One of the great strengths of "Biker Mice" that has caused fans to stick with it years after its cancelation is its great cast of characters. In modern animation, far too many series are populated by soulless ink and paint mannequins whose looks and personalities are all carbon copies of some earlier prototype. If it's an action series, it's even worse. The heroes all tend to be very stern and serious about their business, and the villains are flat and uninteresting. Please note: obviously, I am not talking about such excellent series as "Batman: The Animated Series", "Batman Beyond", "Superman", or "Gargoyles." These are all well-written, ,thoughtful series with staffs dedicated to creating cartoons that break the mold and are enjoyable on a variety of levels. But as for the rest of 'em, BORING!
The writers of "Biker Mice", however, created heroes and villains filled with individuality, wit, humor, and sparkling creativity. For starters, the good guys--Throttle, Modo, and Vinnie--are bikers, traditionally viewed as criminals and bad-asses living in the fringe of society. We have a trio of heroes here who love fighting the bad guys--not because of their sense of justice or morals or anything like that, but because it's a good time! The villains--the Plutarkians--are the literally two-faced Plutarkians, who masquerade as human businessmen (and women) to tear up and steal all of Earth's natural resources. They have an almost comical bureacracy filled with ridiculous, pointlessly formal traditions (the Traditional Plutarkian Greeting, in which the two parties rub their rumps together and make armpit noises, come to mind. It's stupid, but no business can be conducted without it).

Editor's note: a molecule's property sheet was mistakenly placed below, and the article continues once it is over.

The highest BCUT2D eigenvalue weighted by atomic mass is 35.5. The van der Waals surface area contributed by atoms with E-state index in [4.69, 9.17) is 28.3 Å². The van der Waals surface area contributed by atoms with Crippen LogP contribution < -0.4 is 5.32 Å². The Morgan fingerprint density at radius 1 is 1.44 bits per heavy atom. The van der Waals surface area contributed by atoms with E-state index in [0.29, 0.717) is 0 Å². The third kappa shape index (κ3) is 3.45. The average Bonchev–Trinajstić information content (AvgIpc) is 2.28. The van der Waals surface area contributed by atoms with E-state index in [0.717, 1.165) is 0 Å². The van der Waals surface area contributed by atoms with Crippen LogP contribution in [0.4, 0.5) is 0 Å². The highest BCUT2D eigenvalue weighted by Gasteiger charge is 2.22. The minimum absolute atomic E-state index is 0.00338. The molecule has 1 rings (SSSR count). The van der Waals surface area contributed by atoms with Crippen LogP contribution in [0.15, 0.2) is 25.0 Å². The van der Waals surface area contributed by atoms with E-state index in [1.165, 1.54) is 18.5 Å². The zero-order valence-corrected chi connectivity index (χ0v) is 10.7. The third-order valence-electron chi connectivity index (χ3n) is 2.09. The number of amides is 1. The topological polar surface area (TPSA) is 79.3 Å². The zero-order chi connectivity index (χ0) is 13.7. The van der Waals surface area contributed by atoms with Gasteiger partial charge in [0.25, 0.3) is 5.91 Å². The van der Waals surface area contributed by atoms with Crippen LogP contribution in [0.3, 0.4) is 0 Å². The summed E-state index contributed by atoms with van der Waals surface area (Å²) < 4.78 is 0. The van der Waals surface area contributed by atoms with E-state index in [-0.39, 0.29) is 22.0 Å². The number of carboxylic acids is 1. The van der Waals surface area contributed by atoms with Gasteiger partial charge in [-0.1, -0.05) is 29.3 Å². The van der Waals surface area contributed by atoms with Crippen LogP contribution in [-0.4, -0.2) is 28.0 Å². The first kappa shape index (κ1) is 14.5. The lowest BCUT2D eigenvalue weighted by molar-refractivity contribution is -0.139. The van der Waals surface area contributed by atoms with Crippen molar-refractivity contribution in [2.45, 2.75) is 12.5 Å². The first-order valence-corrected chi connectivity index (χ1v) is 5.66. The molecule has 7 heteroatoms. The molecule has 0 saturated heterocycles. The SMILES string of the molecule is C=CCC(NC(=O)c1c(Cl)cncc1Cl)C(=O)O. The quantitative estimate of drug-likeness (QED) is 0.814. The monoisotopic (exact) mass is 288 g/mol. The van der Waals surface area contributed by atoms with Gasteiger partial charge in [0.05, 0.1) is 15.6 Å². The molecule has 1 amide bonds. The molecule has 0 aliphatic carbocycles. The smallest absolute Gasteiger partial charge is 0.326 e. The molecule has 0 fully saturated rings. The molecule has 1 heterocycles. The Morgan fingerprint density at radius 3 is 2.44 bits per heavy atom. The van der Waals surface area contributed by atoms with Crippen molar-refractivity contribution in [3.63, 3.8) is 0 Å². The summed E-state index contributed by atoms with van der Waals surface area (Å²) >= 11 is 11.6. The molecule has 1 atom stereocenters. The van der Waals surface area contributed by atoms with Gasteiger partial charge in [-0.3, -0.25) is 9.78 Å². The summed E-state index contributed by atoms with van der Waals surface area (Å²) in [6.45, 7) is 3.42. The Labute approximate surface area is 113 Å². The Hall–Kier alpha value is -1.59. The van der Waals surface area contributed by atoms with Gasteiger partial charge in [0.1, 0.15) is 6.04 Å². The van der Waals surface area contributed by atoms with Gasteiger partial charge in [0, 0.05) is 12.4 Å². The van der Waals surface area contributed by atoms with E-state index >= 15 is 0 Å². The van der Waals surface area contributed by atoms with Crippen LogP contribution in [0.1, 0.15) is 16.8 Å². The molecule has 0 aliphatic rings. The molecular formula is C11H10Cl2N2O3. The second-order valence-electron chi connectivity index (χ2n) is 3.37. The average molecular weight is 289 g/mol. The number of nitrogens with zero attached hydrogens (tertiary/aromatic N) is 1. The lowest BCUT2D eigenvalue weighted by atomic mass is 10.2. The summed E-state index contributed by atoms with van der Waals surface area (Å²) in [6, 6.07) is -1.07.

The characters have strong personalities that go far beyond mere stereotypes. Sure, Throttle is the stern, serious leader-type, but he's also a very forlorn young man whose sense of duty keeps him from the woman he loves. Modo is the gentle giant, but he's also got a tendency toward violent mood swings. Vinnie is an egomaniac whose inflated sense of self sometimes hides feelings of inadequacy. All three of the mice are laughing, jovial guys, but they've also been scarred by growing up on a planet engulfed in war. I'd keep going like this, but I think you get the idea. We can laugh with and at these characters, but also feel a great deal of empathy with them.
So take some time to get aquainted with the cast of "Biker Mice." Whether you're a newcomer to the series or a fan from the first "Rock and Ride!", you're bound to learn something you didn't know before. If there's something you'd like clarification of something you read here, then feel free to e-mail me.